Pflaumenkuchen (German Plum Cake)

By Catherine Winter

My mother’s side of the family is a mix of German, Scandinavian, and Slavic, so our holiday traditions incorporated aspects from a number of different countries and cultures. Every year, we could look forward to the ritual of advent candles being lit, evergreens decorated (both indoors and outside!), and we could also rely on the exact same foods being served every single year. I enjoyed the gravlax, winced at the rotkohl, and always looked forward to what would become one of my all-time favourite desserts: this plum cake.

Pflaumenkuchen embodies everything I love in a dessert, particularly during the holidays. As I don’t have much of a sweet tooth, the plums’ tartness counteracts the sugar in the crust, and a single slice of this cake tends to have more fruit than pastry in it, which is just exquisite. Every time I bake it, I consider that we may indeed be fortunate to be able to buy armfuls of fruit at the grocery store year-round, but with the scarcity that would have existed during the winter in bygone eras, a cake like this—packed with butter and fresh fruit—would have been incredibly precious to my ancestors.

As such, it is quite perfect for a special holiday meal, and shared with loved ones.

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Pflaumenkuchen

3 pounds of dark blue/purple plums: prune or empress, pits removed, halved if small, quartered if larger
2 cups of whatever flour you like best
1/2 cup granulated sugar
1 teaspoon baking powder
A pinch of salt
1⁄4 cup butter or Earth Balance
1 egg, beaten (or equivalent vegan egg substitute)
1 teaspoon almond extract
1/3 cup milk (approximate, and milk can be dairy, soy, or almond)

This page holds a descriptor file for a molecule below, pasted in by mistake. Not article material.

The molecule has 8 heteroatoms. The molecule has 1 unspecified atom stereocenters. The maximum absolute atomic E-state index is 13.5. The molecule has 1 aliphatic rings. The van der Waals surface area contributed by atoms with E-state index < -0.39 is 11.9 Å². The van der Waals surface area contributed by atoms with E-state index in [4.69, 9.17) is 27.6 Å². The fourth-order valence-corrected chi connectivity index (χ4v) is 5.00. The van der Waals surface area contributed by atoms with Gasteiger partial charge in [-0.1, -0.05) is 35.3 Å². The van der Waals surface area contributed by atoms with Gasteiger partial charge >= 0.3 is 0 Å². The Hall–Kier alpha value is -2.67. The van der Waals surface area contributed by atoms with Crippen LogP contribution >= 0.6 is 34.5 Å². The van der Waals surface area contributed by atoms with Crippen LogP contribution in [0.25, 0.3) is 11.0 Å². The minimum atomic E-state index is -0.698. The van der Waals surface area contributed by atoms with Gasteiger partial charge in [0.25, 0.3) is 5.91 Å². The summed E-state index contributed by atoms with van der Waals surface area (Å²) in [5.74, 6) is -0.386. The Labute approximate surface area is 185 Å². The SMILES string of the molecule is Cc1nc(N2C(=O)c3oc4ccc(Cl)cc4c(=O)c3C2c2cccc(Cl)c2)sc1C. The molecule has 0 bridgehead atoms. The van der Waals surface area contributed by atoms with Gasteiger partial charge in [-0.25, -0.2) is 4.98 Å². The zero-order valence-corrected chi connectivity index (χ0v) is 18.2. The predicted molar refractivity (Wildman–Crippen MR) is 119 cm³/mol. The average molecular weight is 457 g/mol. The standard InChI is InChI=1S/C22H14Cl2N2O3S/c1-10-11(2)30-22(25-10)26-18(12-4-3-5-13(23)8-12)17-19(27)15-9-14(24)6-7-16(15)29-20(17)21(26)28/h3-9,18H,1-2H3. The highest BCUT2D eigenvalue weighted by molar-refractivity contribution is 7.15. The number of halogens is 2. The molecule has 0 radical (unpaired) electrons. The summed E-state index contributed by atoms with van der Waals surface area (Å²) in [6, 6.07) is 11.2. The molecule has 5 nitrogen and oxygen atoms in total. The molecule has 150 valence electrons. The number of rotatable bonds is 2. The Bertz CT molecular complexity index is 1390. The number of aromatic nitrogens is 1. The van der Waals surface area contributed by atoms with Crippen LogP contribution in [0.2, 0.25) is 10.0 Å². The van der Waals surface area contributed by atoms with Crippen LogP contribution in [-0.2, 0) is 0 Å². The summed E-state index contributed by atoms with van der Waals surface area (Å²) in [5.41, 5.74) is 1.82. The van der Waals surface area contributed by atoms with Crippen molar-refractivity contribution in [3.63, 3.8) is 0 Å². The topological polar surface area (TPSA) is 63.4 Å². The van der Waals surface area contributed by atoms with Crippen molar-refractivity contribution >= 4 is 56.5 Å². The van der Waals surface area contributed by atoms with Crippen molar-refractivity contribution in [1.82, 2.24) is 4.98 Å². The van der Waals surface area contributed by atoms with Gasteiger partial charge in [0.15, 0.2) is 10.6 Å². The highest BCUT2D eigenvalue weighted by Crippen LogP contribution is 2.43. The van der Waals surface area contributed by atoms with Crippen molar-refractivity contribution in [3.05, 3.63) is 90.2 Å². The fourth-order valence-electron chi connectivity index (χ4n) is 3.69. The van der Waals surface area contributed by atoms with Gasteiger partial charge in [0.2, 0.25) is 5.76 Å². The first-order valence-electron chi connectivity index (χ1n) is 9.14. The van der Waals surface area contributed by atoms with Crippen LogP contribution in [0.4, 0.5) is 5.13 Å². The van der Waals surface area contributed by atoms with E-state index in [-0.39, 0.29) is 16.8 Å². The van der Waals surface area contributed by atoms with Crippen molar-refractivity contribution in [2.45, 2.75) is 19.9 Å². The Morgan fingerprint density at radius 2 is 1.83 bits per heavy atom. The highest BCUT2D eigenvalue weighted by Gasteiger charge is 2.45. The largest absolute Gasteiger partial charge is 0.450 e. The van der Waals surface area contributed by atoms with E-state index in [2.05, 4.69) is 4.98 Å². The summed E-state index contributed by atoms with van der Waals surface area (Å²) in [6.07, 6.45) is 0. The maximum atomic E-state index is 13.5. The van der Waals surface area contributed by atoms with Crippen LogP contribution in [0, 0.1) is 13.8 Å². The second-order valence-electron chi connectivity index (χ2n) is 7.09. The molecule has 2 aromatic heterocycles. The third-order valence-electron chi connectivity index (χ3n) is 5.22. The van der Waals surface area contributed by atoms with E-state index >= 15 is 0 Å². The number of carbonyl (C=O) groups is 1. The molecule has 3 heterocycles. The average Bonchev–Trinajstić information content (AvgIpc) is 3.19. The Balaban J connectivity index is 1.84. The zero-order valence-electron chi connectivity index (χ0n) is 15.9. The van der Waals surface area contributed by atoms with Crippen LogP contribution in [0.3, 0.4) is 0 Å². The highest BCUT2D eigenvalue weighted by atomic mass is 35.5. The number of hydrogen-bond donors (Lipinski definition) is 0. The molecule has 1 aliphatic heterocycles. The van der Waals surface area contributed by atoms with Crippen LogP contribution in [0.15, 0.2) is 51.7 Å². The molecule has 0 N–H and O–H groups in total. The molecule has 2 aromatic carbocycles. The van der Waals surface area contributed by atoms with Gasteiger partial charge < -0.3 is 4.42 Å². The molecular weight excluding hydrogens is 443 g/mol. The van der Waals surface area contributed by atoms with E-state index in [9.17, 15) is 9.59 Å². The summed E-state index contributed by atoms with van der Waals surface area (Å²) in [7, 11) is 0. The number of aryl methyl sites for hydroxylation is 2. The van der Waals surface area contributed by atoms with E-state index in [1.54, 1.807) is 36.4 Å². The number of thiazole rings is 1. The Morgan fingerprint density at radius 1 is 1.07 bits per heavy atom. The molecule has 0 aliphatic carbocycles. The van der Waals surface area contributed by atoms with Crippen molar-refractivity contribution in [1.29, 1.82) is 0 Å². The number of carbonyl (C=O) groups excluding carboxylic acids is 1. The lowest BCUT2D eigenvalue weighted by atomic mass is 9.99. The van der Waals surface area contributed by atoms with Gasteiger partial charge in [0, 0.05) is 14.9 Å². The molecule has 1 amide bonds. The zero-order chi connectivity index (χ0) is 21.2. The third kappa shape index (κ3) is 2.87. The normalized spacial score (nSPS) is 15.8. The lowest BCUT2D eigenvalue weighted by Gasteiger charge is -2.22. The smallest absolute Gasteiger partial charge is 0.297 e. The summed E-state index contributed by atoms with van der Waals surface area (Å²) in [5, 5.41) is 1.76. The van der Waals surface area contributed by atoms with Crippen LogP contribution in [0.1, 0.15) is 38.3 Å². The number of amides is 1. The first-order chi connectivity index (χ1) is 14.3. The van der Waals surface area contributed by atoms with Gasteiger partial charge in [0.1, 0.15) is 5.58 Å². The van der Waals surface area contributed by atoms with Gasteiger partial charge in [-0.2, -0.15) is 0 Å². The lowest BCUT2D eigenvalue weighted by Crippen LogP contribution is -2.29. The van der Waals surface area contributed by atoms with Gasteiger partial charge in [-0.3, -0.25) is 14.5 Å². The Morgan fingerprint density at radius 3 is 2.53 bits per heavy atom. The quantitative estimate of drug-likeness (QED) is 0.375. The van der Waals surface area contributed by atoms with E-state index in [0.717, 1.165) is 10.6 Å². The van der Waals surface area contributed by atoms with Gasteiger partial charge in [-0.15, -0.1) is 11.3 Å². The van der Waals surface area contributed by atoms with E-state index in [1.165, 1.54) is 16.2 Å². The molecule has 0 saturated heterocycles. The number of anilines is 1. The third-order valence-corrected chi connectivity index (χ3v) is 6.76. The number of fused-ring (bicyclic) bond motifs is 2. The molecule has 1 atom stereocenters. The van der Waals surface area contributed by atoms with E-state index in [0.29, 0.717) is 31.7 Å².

1 additional tablespoon sugar mixed with 1 teaspoon of ground cinnamon for sprinkling on top

Preheat the your oven to 350 degrees F. Mix the dry ingredients together in a large bowl, then cut the butter in with a fork. Do not blend too well at this point.

In another bowl, mix the egg and the almond extract together, then add the milk bit by bit, whisking thoroughly, until you have 3/8 of a cup of wet ingredients. Using a spoon, blend this mixture into the dry ingredients, then work them together with your hands, forming a soft dough. Should you find that the dough sticks to your hands quite a bit, add a tiny bit more flour as needed.

Making plum cake

Grease a 9 x 12 baking pan, and then use your hands to spread the dough across it, forming an even crust. If you have a bit of extra dough, just work it up the sides of the baking pan to form edges. Press the plum halves into the dough so that said dough pushes up between them a little bit, then sprinkle each with a pinch of the cinnamon sugar.

Bake for approximately one hour, or until the crust has gone just golden and the plums are fork-tender. Note that the plums will turn a deep magenta hue as they bake, and if you leave the cake in the oven too long, they’ll leak a lot of juice into the crust. You want the crust to be a bit soft, and the plums still maintaining integrity.

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Remove from the oven and allow to cool for a good 30 minutes or so before serving. Cut into squares or slices, and serve as they are, or with a generous dollop of whipped cream or custard on top.

This really is a gorgeous dessert to have after Christmas/Yule dinner, but it’s just as wonderful for breakfast the next day.

Fröhliche Weihnachten/God Jul!

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